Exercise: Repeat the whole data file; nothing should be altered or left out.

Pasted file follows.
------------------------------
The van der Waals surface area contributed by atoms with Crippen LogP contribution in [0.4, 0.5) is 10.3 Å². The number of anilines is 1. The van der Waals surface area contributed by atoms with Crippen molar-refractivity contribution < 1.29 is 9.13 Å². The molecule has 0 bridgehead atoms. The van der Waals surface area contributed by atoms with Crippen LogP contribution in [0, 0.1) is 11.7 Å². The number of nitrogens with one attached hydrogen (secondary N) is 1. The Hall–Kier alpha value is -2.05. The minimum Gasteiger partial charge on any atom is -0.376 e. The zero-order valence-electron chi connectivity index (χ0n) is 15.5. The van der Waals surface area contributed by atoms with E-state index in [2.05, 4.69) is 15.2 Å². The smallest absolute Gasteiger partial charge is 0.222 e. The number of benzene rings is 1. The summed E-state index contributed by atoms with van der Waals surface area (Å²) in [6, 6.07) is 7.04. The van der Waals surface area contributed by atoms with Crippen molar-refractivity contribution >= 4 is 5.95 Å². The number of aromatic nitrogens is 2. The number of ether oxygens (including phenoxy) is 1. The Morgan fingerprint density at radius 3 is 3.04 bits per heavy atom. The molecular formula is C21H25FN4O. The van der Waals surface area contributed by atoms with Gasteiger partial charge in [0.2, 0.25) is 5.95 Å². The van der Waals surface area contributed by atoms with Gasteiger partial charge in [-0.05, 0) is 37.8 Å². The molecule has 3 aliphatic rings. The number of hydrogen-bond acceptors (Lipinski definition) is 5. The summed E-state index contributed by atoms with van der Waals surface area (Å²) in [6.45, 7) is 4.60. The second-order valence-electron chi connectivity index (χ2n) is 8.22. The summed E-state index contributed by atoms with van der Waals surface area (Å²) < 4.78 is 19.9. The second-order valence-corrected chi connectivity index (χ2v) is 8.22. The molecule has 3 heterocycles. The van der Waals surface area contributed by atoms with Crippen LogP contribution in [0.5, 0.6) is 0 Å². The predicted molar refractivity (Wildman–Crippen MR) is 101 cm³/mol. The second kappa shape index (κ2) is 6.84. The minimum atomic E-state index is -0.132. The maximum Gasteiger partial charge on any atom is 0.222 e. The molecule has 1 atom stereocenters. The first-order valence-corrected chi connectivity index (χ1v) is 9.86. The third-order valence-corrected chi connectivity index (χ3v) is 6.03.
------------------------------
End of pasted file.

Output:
The van der Waals surface area contributed by atoms with Crippen LogP contribution in [0.4, 0.5) is 10.3 Å². The number of anilines is 1. The van der Waals surface area contributed by atoms with Crippen molar-refractivity contribution < 1.29 is 9.13 Å². The molecule has 0 bridgehead atoms. The van der Waals surface area contributed by atoms with Crippen LogP contribution in [0, 0.1) is 11.7 Å². The number of nitrogens with one attached hydrogen (secondary N) is 1. The Hall–Kier alpha value is -2.05. The minimum Gasteiger partial charge on any atom is -0.376 e. The zero-order valence-electron chi connectivity index (χ0n) is 15.5. The van der Waals surface area contributed by atoms with E-state index in [2.05, 4.69) is 15.2 Å². The smallest absolute Gasteiger partial charge is 0.222 e. The number of benzene rings is 1. The summed E-state index contributed by atoms with van der Waals surface area (Å²) in [6, 6.07) is 7.04. The van der Waals surface area contributed by atoms with Crippen molar-refractivity contribution >= 4 is 5.95 Å². The number of aromatic nitrogens is 2. The number of ether oxygens (including phenoxy) is 1. The Morgan fingerprint density at radius 3 is 3.04 bits per heavy atom. The molecular formula is C21H25FN4O. The van der Waals surface area contributed by atoms with Gasteiger partial charge in [0.2, 0.25) is 5.95 Å². The van der Waals surface area contributed by atoms with Gasteiger partial charge in [-0.05, 0) is 37.8 Å². The molecule has 3 aliphatic rings. The number of hydrogen-bond acceptors (Lipinski definition) is 5. The summed E-state index contributed by atoms with van der Waals surface area (Å²) in [6.45, 7) is 4.60. The second-order valence-electron chi connectivity index (χ2n) is 8.22. The summed E-state index contributed by atoms with van der Waals surface area (Å²) < 4.78 is 19.9. The second-order valence-corrected chi connectivity index (χ2v) is 8.22. The molecule has 3 heterocycles. The van der Waals surface area contributed by atoms with Crippen LogP contribution in [0.5, 0.6) is 0 Å². The predicted molar refractivity (Wildman–Crippen MR) is 101 cm³/mol. The second kappa shape index (κ2) is 6.84. The minimum atomic E-state index is -0.132. The maximum Gasteiger partial charge on any atom is 0.222 e. The molecule has 1 atom stereocenters. The first-order valence-corrected chi connectivity index (χ1v) is 9.86. The third-order valence-corrected chi connectivity index (χ3v) is 6.03.